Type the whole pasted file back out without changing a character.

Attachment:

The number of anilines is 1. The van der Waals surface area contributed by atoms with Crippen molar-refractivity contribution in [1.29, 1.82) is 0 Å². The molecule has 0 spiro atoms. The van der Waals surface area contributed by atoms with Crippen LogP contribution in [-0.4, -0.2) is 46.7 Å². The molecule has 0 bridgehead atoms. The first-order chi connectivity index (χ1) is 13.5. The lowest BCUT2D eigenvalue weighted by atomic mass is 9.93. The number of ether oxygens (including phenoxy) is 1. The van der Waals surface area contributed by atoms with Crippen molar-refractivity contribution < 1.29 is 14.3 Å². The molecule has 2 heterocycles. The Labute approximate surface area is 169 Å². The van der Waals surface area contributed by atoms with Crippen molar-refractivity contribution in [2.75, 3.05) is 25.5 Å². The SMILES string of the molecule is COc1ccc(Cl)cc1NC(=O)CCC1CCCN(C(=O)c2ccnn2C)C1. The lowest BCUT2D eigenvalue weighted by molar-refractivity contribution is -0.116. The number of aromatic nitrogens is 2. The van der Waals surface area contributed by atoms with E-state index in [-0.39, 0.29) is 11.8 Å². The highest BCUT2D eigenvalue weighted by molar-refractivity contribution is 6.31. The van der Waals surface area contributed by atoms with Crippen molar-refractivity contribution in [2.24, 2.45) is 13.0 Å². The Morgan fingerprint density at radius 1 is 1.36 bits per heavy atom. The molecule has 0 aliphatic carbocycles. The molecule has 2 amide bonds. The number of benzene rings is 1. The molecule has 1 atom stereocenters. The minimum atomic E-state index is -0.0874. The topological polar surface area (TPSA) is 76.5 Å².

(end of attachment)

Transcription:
The number of anilines is 1. The van der Waals surface area contributed by atoms with Crippen molar-refractivity contribution in [1.29, 1.82) is 0 Å². The molecule has 0 spiro atoms. The van der Waals surface area contributed by atoms with Crippen LogP contribution in [-0.4, -0.2) is 46.7 Å². The molecule has 0 bridgehead atoms. The first-order chi connectivity index (χ1) is 13.5. The lowest BCUT2D eigenvalue weighted by atomic mass is 9.93. The number of ether oxygens (including phenoxy) is 1. The van der Waals surface area contributed by atoms with Crippen molar-refractivity contribution < 1.29 is 14.3 Å². The molecule has 2 heterocycles. The Labute approximate surface area is 169 Å². The van der Waals surface area contributed by atoms with Crippen molar-refractivity contribution in [2.75, 3.05) is 25.5 Å². The SMILES string of the molecule is COc1ccc(Cl)cc1NC(=O)CCC1CCCN(C(=O)c2ccnn2C)C1. The lowest BCUT2D eigenvalue weighted by molar-refractivity contribution is -0.116. The number of aromatic nitrogens is 2. The van der Waals surface area contributed by atoms with E-state index in [-0.39, 0.29) is 11.8 Å². The highest BCUT2D eigenvalue weighted by molar-refractivity contribution is 6.31. The van der Waals surface area contributed by atoms with Crippen molar-refractivity contribution in [2.24, 2.45) is 13.0 Å². The Morgan fingerprint density at radius 1 is 1.36 bits per heavy atom. The molecule has 0 aliphatic carbocycles. The molecule has 2 amide bonds. The number of benzene rings is 1. The molecule has 1 atom stereocenters. The minimum atomic E-state index is -0.0874. The topological polar surface area (TPSA) is 76.5 Å².